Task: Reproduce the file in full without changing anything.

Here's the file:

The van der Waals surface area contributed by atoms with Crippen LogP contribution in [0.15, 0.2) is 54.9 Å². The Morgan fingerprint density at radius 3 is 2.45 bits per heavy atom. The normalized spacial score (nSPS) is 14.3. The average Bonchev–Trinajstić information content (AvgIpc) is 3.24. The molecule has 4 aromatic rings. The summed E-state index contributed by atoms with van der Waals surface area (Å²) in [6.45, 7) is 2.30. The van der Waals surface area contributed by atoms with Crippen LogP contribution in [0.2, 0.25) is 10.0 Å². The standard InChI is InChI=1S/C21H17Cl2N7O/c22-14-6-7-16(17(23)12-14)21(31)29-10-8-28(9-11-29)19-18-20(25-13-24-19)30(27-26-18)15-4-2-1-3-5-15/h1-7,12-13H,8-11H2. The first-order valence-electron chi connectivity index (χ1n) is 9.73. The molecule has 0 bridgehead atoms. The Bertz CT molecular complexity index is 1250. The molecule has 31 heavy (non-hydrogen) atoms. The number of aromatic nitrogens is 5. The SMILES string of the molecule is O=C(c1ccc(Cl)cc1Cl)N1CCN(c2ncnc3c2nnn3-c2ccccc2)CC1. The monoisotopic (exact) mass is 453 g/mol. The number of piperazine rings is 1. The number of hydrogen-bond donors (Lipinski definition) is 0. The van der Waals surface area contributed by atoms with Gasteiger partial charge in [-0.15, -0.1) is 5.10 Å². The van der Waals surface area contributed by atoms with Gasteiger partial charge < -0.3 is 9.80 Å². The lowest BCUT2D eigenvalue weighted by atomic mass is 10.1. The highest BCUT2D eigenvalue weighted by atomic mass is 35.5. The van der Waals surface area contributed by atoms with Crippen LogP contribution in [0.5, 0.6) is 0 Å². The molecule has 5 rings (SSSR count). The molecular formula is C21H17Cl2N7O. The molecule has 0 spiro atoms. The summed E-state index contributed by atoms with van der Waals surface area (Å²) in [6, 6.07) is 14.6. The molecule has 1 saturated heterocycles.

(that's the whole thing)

The van der Waals surface area contributed by atoms with Crippen LogP contribution in [0.15, 0.2) is 54.9 Å². The Morgan fingerprint density at radius 3 is 2.45 bits per heavy atom. The normalized spacial score (nSPS) is 14.3. The average Bonchev–Trinajstić information content (AvgIpc) is 3.24. The molecule has 4 aromatic rings. The summed E-state index contributed by atoms with van der Waals surface area (Å²) in [6.45, 7) is 2.30. The van der Waals surface area contributed by atoms with Crippen LogP contribution in [0.2, 0.25) is 10.0 Å². The standard InChI is InChI=1S/C21H17Cl2N7O/c22-14-6-7-16(17(23)12-14)21(31)29-10-8-28(9-11-29)19-18-20(25-13-24-19)30(27-26-18)15-4-2-1-3-5-15/h1-7,12-13H,8-11H2. The first-order valence-electron chi connectivity index (χ1n) is 9.73. The molecule has 0 bridgehead atoms. The Bertz CT molecular complexity index is 1250. The molecule has 31 heavy (non-hydrogen) atoms. The number of aromatic nitrogens is 5. The SMILES string of the molecule is O=C(c1ccc(Cl)cc1Cl)N1CCN(c2ncnc3c2nnn3-c2ccccc2)CC1. The monoisotopic (exact) mass is 453 g/mol. The number of piperazine rings is 1. The number of hydrogen-bond donors (Lipinski definition) is 0. The van der Waals surface area contributed by atoms with Gasteiger partial charge in [-0.15, -0.1) is 5.10 Å². The van der Waals surface area contributed by atoms with Gasteiger partial charge < -0.3 is 9.80 Å². The lowest BCUT2D eigenvalue weighted by atomic mass is 10.1. The highest BCUT2D eigenvalue weighted by atomic mass is 35.5. The van der Waals surface area contributed by atoms with Crippen LogP contribution in [0.5, 0.6) is 0 Å². The molecule has 5 rings (SSSR count). The molecular formula is C21H17Cl2N7O. The molecule has 0 spiro atoms. The summed E-state index contributed by atoms with van der Waals surface area (Å²) in [6, 6.07) is 14.6. The molecule has 1 saturated heterocycles.